Tuesday, June 4, 2019

Summer Reading List 2019: Phoebe

Hello, fellow nerds! As I've mentioned a few times on here, I'm currently in a PhD program studying English literature with a focus on environmental and speculative writers. For those of you who have lived the PhD life, you probably have an idea of what's on my summer reading list: comps. While I'm not super close to taking my comprehensive exams (basically a test with a lot of timed writing and hundreds of required books), I'm going to start chipping away at the list:


Since I'm studying speculative writers, much of the reading, especially at this early stage, will be books I've just missed or haven't gotten to yet, like Dhalgren. Of course, no comps list would be complete without plenty of theory, so when I'm exhausted from all the academic language, I picked up the perfect remedy at a used book sale:


Yes, that is a shelf of much pulpy speculative, with some classics thrown in. I figured what could be better than to de-stress from reading about postmodernism than unicorns on an epic quest?

So, as I embark on my own quest to defeat the dark lord of comprehensive exams, here's a snippet of what I'll be reading this summer!


1. Dhalgren by Samuel R. Delany (1974)

A sci-fi classic that I have stared at on the shelf for years, now. Growing up, I was much more of a fantasy-reading kid, so I knew of Delany but never picked up his books, even when I went through a classic SF reading phase. Of course, a comprehensive list of American speculative literature wouldn't be complete without Dhalgren, and I'm excited to dive in.





2. Imaro by Charles R. Saunders (1981)

Another classic of speculative literature, though less read, I believe. I first became interested in Imaro as an early example of sword & sorcery and diversity in SF. Since I read and wrote about Marlon James' Black Leopard, Red Wolf, I've become more interested in the power of sword & sorcery as escapist decolonizing fiction. I'm excited for a romp and will probably use this novel as a short, fun read when I'm exhausted by the heavy hitters.




3. The Sandman: The Complete Series by Neil Gaiman (1997)

I've ready a lot of Neil Gaiman's other work, and he's one of my most influential authors as a young writer. I've paged through and read several volumes of Sandman, but I haven't sat down and poured over it. I have the four volume annotated editions, and look forward to following the Sandman into a dreamy extravaganza.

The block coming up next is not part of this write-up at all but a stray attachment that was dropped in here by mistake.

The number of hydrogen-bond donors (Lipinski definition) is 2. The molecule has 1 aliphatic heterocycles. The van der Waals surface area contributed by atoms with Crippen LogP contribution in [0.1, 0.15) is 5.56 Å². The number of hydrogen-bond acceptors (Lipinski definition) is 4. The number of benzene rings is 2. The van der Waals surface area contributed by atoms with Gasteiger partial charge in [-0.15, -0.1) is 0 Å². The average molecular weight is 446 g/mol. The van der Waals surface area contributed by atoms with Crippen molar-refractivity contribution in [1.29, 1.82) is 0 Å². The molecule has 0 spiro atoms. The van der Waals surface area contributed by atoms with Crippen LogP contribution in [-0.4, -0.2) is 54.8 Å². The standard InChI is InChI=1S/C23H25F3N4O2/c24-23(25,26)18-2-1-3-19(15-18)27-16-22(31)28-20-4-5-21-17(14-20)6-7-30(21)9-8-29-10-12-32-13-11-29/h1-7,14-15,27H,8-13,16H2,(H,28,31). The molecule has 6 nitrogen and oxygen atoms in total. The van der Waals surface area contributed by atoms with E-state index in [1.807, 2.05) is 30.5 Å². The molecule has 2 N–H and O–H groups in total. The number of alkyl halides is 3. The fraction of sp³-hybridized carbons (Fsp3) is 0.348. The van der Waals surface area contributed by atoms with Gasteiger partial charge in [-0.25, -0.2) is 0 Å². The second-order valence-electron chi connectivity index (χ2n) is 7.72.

4. The Female Man by Joanna Russ (1975)

As I promised, lots of classics on this list. For a better write up than this tiny blurb, check out Vance's post right here at Nerds! When making my comprehensive exams reading list, there are certain books that one knows must be included if talking about American speculative writers. Of course, Russ is one of them. That being said, The Female Man is one of those texts that I've always heard about and referenced when discussing SF and feminism, but I haven't read it nor really know anything about it. But Vance's summary sounds pretty wild--time travel, alternate dimensions, assassins. I'm totally down for something like that being on my required reading list.


5. Staying with the Trouble: Making Kin in the Chthulucene by Donna Haraway (2016)

Haraway is known for her confusing, riddling academic language. This is an accurate depiction of her writing, though it is also kinda fun when you have words like "chthulucene" thrown around. The reason it my be of interest to readers of this blog is her inclusion of speculative writers like Ursula K. Le Guin and Octavia Butler. While she was known for her work in feminist theory (particularly the Cyborg Manifesto), this current book delves into eco-criticism, especially other-than-humans. I've flipped through this book, but don't normally make it more than a page at a time. This summer, though, I have hoped of writing an article titled "Tentacular Spectacular: Dungeons & Dragons as Embodiment of Nonhumanity," which would force me to read Haraway's book (as the title comes from one of her chapters) AND I'd get to write about my favorite D&D livestream The C-Team. Theory and D&D, no better pairing.


6. Mapping the Interior by Stephen Graham Jones (2017)

One of the more modern authors on my list, I've wanted to read Jones' work for quite awhile. I still hope to pick up Mongrels at some point (I'm a sucker for werewolf stories), but a horror story about mapping the interior of a house pushes so many buttons not only in speculative literature but also more broadly in the literary cannon. Additionally, it's a shorter read, which gives some nice balance to starting this list with Dhalgren. Overall, I've heard lots of good things about this novella and Jones' writing in general, so I'm happy to finally dive in!


Phoebe Wagner currently studies at University of Nevada: Reno. When not writing or reading, she can be found kayaking at the nearest lake. Follow her at phoebe-wagner.com or on Twitter @pheebs_w.

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